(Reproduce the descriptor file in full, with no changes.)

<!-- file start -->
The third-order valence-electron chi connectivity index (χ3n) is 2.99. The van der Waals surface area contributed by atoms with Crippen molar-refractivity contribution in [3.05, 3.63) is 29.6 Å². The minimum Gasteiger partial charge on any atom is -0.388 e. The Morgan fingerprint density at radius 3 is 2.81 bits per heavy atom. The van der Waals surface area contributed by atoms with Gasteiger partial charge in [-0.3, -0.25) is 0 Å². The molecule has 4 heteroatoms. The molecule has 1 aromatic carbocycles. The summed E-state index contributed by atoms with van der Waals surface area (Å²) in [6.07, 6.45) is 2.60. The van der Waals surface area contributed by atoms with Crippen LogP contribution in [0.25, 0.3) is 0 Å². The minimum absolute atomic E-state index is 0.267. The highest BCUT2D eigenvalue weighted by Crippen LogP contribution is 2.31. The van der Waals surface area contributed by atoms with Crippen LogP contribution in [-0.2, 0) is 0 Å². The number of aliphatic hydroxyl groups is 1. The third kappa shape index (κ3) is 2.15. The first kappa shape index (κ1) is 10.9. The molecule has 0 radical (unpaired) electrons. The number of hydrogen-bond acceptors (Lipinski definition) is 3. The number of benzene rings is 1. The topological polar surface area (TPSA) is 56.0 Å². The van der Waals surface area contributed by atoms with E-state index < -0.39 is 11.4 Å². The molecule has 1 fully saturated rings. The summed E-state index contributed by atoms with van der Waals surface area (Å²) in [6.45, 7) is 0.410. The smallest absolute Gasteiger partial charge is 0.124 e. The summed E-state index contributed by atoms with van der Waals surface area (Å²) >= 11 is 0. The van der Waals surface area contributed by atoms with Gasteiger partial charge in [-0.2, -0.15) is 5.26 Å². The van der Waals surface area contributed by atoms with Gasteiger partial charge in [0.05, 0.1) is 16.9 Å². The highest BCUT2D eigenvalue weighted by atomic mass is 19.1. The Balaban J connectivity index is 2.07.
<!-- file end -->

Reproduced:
The third-order valence-electron chi connectivity index (χ3n) is 2.99. The van der Waals surface area contributed by atoms with Crippen molar-refractivity contribution in [3.05, 3.63) is 29.6 Å². The minimum Gasteiger partial charge on any atom is -0.388 e. The Morgan fingerprint density at radius 3 is 2.81 bits per heavy atom. The van der Waals surface area contributed by atoms with Gasteiger partial charge in [-0.3, -0.25) is 0 Å². The molecule has 4 heteroatoms. The molecule has 1 aromatic carbocycles. The summed E-state index contributed by atoms with van der Waals surface area (Å²) in [6.07, 6.45) is 2.60. The van der Waals surface area contributed by atoms with Crippen LogP contribution in [0.25, 0.3) is 0 Å². The minimum absolute atomic E-state index is 0.267. The highest BCUT2D eigenvalue weighted by Crippen LogP contribution is 2.31. The van der Waals surface area contributed by atoms with Crippen LogP contribution in [-0.2, 0) is 0 Å². The number of aliphatic hydroxyl groups is 1. The third kappa shape index (κ3) is 2.15. The first kappa shape index (κ1) is 10.9. The molecule has 0 radical (unpaired) electrons. The number of hydrogen-bond acceptors (Lipinski definition) is 3. The number of benzene rings is 1. The topological polar surface area (TPSA) is 56.0 Å². The van der Waals surface area contributed by atoms with E-state index < -0.39 is 11.4 Å². The molecule has 1 fully saturated rings. The summed E-state index contributed by atoms with van der Waals surface area (Å²) in [6.45, 7) is 0.410. The smallest absolute Gasteiger partial charge is 0.124 e. The summed E-state index contributed by atoms with van der Waals surface area (Å²) >= 11 is 0. The van der Waals surface area contributed by atoms with Gasteiger partial charge in [-0.2, -0.15) is 5.26 Å². The van der Waals surface area contributed by atoms with Gasteiger partial charge in [0.05, 0.1) is 16.9 Å². The highest BCUT2D eigenvalue weighted by atomic mass is 19.1. The Balaban J connectivity index is 2.07.